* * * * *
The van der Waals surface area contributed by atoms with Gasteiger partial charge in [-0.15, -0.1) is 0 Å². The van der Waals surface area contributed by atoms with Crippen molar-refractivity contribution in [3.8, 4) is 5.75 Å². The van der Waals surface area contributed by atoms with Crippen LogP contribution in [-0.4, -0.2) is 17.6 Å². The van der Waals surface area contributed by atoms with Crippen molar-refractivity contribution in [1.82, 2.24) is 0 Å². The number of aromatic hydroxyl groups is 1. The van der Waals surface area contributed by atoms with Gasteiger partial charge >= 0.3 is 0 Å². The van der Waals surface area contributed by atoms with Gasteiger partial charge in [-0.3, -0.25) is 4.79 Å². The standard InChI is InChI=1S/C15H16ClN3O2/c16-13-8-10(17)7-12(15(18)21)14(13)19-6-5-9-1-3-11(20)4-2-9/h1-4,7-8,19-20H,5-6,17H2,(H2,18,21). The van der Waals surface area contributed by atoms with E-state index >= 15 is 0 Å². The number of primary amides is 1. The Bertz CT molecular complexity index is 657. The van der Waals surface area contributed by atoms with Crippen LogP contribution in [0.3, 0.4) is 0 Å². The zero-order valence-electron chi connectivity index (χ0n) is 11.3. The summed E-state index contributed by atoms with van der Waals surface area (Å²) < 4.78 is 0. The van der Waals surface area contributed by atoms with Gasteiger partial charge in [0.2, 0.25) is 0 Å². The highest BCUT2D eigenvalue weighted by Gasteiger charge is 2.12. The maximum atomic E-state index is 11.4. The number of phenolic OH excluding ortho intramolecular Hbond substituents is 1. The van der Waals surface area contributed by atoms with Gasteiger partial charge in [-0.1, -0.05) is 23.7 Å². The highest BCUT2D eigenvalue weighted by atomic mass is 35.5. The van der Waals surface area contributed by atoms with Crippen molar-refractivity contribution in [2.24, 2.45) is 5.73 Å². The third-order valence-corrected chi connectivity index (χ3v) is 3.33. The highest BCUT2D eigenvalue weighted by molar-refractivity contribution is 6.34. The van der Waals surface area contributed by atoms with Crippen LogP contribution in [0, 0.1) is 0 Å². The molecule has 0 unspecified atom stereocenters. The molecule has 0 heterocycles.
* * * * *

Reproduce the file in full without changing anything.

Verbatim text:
The van der Waals surface area contributed by atoms with Gasteiger partial charge in [-0.15, -0.1) is 0 Å². The van der Waals surface area contributed by atoms with Crippen molar-refractivity contribution in [3.8, 4) is 5.75 Å². The van der Waals surface area contributed by atoms with Crippen LogP contribution in [-0.4, -0.2) is 17.6 Å². The van der Waals surface area contributed by atoms with Crippen molar-refractivity contribution in [1.82, 2.24) is 0 Å². The number of aromatic hydroxyl groups is 1. The van der Waals surface area contributed by atoms with Gasteiger partial charge >= 0.3 is 0 Å². The van der Waals surface area contributed by atoms with Gasteiger partial charge in [-0.3, -0.25) is 4.79 Å². The standard InChI is InChI=1S/C15H16ClN3O2/c16-13-8-10(17)7-12(15(18)21)14(13)19-6-5-9-1-3-11(20)4-2-9/h1-4,7-8,19-20H,5-6,17H2,(H2,18,21). The van der Waals surface area contributed by atoms with E-state index >= 15 is 0 Å². The number of primary amides is 1. The Bertz CT molecular complexity index is 657. The van der Waals surface area contributed by atoms with Crippen LogP contribution in [0.3, 0.4) is 0 Å². The zero-order valence-electron chi connectivity index (χ0n) is 11.3. The summed E-state index contributed by atoms with van der Waals surface area (Å²) < 4.78 is 0. The van der Waals surface area contributed by atoms with Gasteiger partial charge in [0.2, 0.25) is 0 Å². The highest BCUT2D eigenvalue weighted by Gasteiger charge is 2.12. The maximum atomic E-state index is 11.4. The number of phenolic OH excluding ortho intramolecular Hbond substituents is 1. The van der Waals surface area contributed by atoms with Gasteiger partial charge in [-0.1, -0.05) is 23.7 Å². The highest BCUT2D eigenvalue weighted by atomic mass is 35.5. The van der Waals surface area contributed by atoms with Crippen molar-refractivity contribution in [2.24, 2.45) is 5.73 Å². The third-order valence-corrected chi connectivity index (χ3v) is 3.33. The highest BCUT2D eigenvalue weighted by molar-refractivity contribution is 6.34. The van der Waals surface area contributed by atoms with Crippen LogP contribution in [0, 0.1) is 0 Å². The molecule has 0 unspecified atom stereocenters. The molecule has 0 heterocycles.